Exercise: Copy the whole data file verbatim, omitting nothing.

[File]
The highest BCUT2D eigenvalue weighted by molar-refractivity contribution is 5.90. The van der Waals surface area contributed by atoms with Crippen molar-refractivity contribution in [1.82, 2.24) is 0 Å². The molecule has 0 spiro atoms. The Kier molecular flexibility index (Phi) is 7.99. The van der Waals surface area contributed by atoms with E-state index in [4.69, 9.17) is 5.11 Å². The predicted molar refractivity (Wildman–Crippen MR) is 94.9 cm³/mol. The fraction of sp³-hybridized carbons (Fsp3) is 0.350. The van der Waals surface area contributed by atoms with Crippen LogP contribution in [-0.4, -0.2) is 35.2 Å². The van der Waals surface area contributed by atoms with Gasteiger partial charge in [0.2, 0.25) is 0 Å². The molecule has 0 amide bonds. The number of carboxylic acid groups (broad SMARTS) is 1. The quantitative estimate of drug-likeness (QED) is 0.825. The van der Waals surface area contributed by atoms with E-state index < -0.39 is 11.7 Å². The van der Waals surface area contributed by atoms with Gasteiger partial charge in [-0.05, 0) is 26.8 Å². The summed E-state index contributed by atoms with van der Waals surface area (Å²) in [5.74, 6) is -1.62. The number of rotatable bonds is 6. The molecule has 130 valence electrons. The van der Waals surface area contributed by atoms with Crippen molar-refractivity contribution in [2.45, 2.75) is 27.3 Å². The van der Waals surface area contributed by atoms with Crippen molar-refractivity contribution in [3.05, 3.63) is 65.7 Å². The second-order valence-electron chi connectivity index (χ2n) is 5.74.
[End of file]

The highest BCUT2D eigenvalue weighted by molar-refractivity contribution is 5.90. The van der Waals surface area contributed by atoms with Crippen molar-refractivity contribution in [1.82, 2.24) is 0 Å². The molecule has 0 spiro atoms. The Kier molecular flexibility index (Phi) is 7.99. The van der Waals surface area contributed by atoms with E-state index in [4.69, 9.17) is 5.11 Å². The predicted molar refractivity (Wildman–Crippen MR) is 94.9 cm³/mol. The fraction of sp³-hybridized carbons (Fsp3) is 0.350. The van der Waals surface area contributed by atoms with Crippen LogP contribution in [-0.4, -0.2) is 35.2 Å². The van der Waals surface area contributed by atoms with Gasteiger partial charge in [0.2, 0.25) is 0 Å². The molecule has 0 amide bonds. The number of carboxylic acid groups (broad SMARTS) is 1. The quantitative estimate of drug-likeness (QED) is 0.825. The van der Waals surface area contributed by atoms with E-state index < -0.39 is 11.7 Å². The van der Waals surface area contributed by atoms with Gasteiger partial charge in [-0.05, 0) is 26.8 Å². The summed E-state index contributed by atoms with van der Waals surface area (Å²) in [5.74, 6) is -1.62. The number of rotatable bonds is 6. The molecule has 130 valence electrons. The van der Waals surface area contributed by atoms with Crippen molar-refractivity contribution in [2.45, 2.75) is 27.3 Å². The van der Waals surface area contributed by atoms with Crippen molar-refractivity contribution in [3.05, 3.63) is 65.7 Å². The second-order valence-electron chi connectivity index (χ2n) is 5.74.